As we listened to the views of a cross-section of people on these attacks through the media and through various conversations we have held, we sensed that Ugandans are deeply troubled. The attacks have raised many questions regarding our security, immigration and foreign affairs policies, including our role in peace-keeping operations in Africa. These are weighty matters that will have to be reviewed by the relevant arms of government including Parliament in the light of this tragic development.

However, we would like to caution all people concerned to guard against the temptation of engaging in blame-games. We need to discuss these matters but in a sober manner so that, as a country, we can come up with a united stand. Our efforts must now be directed at rallying all Ugandans in rejecting terrorism and taking all appropriate measures to fight this global menace which historically thrives on propaganda and the ideology of hatred. In that regard, we would like to share the following message with the people of Uganda, the security agencies, the government, the international community and faith-based communities in the country.

1. People of Uganda: The terrorist attacks are part of evil plans that Satan, the enemy of humanity, has lined up against you, the people of Uganda, regardless of your ethnic, religious, social or political affiliations. The attackers have inflicted severe pain upon us and it will take many years for us to recover from the impact of these evil deeds, but they must not be allowed to divide us. We urge you to join forces in rejecting terrorism. You need to guard against being consumed by anger and hatred. Instead, you should strive to conquer evil with good. Let us all be vigilant and cooperate with our security agencies so that the perpetrators of the evil attacks and those that may be planning similar attacks are apprehended and brought to justice.

2. Security Agencies: Some people think that the attacks could have been prevented if we had better security alert system. We need to listen to such people even if they may not be wholly right. We hope that you, members of our security forces, who are in charge of detecting and preventing crimes, will learn and draw appropriate lessons from the 11 July Bomb Attacks in Kampala. In the meantime, you have the challenge of bringing the perpetrators of the attacks to justice. We urge you to work relentlessly to ensure that this is done.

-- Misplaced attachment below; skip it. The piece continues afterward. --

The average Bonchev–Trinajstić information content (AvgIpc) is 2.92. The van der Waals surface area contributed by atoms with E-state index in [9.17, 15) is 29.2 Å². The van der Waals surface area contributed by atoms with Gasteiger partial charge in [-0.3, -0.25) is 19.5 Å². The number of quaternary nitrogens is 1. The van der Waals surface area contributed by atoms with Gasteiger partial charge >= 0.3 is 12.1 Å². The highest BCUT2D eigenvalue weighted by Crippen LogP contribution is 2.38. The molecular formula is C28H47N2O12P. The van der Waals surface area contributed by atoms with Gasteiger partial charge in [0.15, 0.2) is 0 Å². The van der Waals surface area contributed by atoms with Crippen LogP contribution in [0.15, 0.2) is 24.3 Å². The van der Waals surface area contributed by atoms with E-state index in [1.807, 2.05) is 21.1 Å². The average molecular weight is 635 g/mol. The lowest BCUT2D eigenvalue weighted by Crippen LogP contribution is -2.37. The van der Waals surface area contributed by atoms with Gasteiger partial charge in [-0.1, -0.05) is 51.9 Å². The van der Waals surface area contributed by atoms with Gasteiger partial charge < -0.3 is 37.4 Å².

3. Government of Uganda: The role of the Government is to protect the life and property of every person in this country. These attacks have tested the capacity of the government in meeting this obligation. What is important now is to focus on the future. In this regard­

  • We urge the government to do whatever is necessary to ensure that the perpetrators of the attacks are speedily brought to book and made to answer for the heinous crimes they have committed;
  • We urge the government to take all necessary measures to ensure that similar evil deeds are not again unleashed against our people;
  • We urge the government to urgently revisit Uganda's role in peace keeping in Africa with a view to sharing this concern with the Heads  of State of the African Union during the forthcoming Summit in Kampala and in particular emphasizing the point that peace-keeping in Africa is a collective obligation that must be equally shared among all member States of the African Union; and
  • We urge the Government to engage civil society organizations and Ugandans from all walks of life in discussing the role of various stakeholders in matters affecting the security of our country. ..

4. International Community: We acknowledge the messages of sympathy and solidarity that our country has received from various world leaders following the twin bomb attacks. In that regard­

  1. We commend all countries that are standing shoulder to shoulder with Uganda at this dark moment in the history of our country;
  2. We urge the United Nations to show greater commitment towards helping Africa in finding a lasting solution to the problem of instability which is affecting the continent, especially the prolonged and devastating conflict in Somalia which appears to have received little attention in the recent past.
  3. We urge the African Union to re-visit the mechanisms for the implementation of its peace-keeping policy with a view to ensuring that all member States contribute troops to undertake peace-keeping missions on rotational basis instead of leaving a few countries to shoulder this burden;
  4. We urge the developed countries to commit more resources in peace­building in Africa and encourage and support peace-building initiatives including dialogue and mediation; and